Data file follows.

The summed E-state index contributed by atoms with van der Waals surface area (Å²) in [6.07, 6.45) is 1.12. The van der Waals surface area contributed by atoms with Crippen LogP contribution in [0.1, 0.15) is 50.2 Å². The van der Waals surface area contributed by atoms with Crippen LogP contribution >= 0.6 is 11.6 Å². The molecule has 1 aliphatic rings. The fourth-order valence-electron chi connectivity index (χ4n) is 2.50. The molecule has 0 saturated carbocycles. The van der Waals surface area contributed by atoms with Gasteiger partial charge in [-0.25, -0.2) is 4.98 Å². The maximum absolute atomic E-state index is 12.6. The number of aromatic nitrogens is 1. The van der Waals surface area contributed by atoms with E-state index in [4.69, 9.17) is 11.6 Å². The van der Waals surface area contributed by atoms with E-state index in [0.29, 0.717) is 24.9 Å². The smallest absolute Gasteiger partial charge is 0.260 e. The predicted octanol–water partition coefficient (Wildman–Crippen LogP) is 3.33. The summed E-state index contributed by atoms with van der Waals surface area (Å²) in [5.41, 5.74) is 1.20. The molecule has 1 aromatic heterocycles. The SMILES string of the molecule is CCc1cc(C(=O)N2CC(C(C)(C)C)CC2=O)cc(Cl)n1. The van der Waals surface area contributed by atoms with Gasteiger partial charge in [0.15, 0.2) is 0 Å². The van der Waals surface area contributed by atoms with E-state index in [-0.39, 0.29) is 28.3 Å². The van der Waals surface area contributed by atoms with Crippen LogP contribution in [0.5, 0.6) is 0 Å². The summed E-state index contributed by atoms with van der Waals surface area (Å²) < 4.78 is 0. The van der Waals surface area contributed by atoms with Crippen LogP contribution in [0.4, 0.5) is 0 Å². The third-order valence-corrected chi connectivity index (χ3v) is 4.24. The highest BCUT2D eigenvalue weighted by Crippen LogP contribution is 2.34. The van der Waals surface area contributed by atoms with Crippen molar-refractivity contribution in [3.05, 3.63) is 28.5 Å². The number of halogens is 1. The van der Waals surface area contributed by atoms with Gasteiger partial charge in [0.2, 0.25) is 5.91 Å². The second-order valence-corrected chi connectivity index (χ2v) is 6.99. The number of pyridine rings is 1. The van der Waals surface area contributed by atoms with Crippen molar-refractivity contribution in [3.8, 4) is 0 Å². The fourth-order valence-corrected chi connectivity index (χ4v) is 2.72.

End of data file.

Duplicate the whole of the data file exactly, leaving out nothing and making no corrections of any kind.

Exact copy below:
The summed E-state index contributed by atoms with van der Waals surface area (Å²) in [6.07, 6.45) is 1.12. The van der Waals surface area contributed by atoms with Crippen LogP contribution in [0.1, 0.15) is 50.2 Å². The van der Waals surface area contributed by atoms with Crippen LogP contribution >= 0.6 is 11.6 Å². The molecule has 1 aliphatic rings. The fourth-order valence-electron chi connectivity index (χ4n) is 2.50. The molecule has 0 saturated carbocycles. The van der Waals surface area contributed by atoms with Gasteiger partial charge in [-0.25, -0.2) is 4.98 Å². The maximum absolute atomic E-state index is 12.6. The number of aromatic nitrogens is 1. The van der Waals surface area contributed by atoms with E-state index in [4.69, 9.17) is 11.6 Å². The van der Waals surface area contributed by atoms with E-state index in [0.29, 0.717) is 24.9 Å². The smallest absolute Gasteiger partial charge is 0.260 e. The predicted octanol–water partition coefficient (Wildman–Crippen LogP) is 3.33. The summed E-state index contributed by atoms with van der Waals surface area (Å²) in [5.41, 5.74) is 1.20. The molecule has 1 aromatic heterocycles. The SMILES string of the molecule is CCc1cc(C(=O)N2CC(C(C)(C)C)CC2=O)cc(Cl)n1. The van der Waals surface area contributed by atoms with Gasteiger partial charge in [0.15, 0.2) is 0 Å². The van der Waals surface area contributed by atoms with E-state index in [-0.39, 0.29) is 28.3 Å². The van der Waals surface area contributed by atoms with Crippen LogP contribution in [0.5, 0.6) is 0 Å². The summed E-state index contributed by atoms with van der Waals surface area (Å²) < 4.78 is 0. The van der Waals surface area contributed by atoms with Crippen LogP contribution in [0.4, 0.5) is 0 Å². The third-order valence-corrected chi connectivity index (χ3v) is 4.24. The highest BCUT2D eigenvalue weighted by Crippen LogP contribution is 2.34. The van der Waals surface area contributed by atoms with Crippen molar-refractivity contribution in [3.05, 3.63) is 28.5 Å². The number of halogens is 1. The van der Waals surface area contributed by atoms with Gasteiger partial charge in [0.2, 0.25) is 5.91 Å². The second-order valence-corrected chi connectivity index (χ2v) is 6.99. The number of pyridine rings is 1. The van der Waals surface area contributed by atoms with Crippen molar-refractivity contribution in [3.8, 4) is 0 Å². The fourth-order valence-corrected chi connectivity index (χ4v) is 2.72.